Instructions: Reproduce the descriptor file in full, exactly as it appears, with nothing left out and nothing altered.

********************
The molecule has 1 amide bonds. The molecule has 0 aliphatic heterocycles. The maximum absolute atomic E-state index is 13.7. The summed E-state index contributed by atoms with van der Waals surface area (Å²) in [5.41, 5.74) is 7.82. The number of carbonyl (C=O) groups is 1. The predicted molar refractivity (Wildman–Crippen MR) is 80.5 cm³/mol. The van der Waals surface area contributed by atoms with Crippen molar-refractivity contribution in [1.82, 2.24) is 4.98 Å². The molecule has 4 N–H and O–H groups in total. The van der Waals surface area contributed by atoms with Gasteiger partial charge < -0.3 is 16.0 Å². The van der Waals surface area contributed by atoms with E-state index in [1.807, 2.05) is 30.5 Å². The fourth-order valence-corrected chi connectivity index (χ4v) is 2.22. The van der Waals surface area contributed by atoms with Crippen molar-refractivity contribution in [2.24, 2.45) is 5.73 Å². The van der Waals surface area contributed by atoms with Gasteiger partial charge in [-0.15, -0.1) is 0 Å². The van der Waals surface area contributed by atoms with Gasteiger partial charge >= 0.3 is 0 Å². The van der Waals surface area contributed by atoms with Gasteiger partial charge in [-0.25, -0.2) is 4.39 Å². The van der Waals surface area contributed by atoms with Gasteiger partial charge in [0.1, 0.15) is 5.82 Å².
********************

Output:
The molecule has 1 amide bonds. The molecule has 0 aliphatic heterocycles. The maximum absolute atomic E-state index is 13.7. The summed E-state index contributed by atoms with van der Waals surface area (Å²) in [5.41, 5.74) is 7.82. The number of carbonyl (C=O) groups is 1. The predicted molar refractivity (Wildman–Crippen MR) is 80.5 cm³/mol. The van der Waals surface area contributed by atoms with Crippen molar-refractivity contribution in [1.82, 2.24) is 4.98 Å². The molecule has 4 N–H and O–H groups in total. The van der Waals surface area contributed by atoms with Gasteiger partial charge < -0.3 is 16.0 Å². The van der Waals surface area contributed by atoms with E-state index in [1.807, 2.05) is 30.5 Å². The fourth-order valence-corrected chi connectivity index (χ4v) is 2.22. The van der Waals surface area contributed by atoms with Crippen molar-refractivity contribution in [2.24, 2.45) is 5.73 Å². The van der Waals surface area contributed by atoms with Gasteiger partial charge in [-0.15, -0.1) is 0 Å². The van der Waals surface area contributed by atoms with Gasteiger partial charge >= 0.3 is 0 Å². The van der Waals surface area contributed by atoms with Gasteiger partial charge in [-0.25, -0.2) is 4.39 Å². The van der Waals surface area contributed by atoms with Gasteiger partial charge in [0.1, 0.15) is 5.82 Å².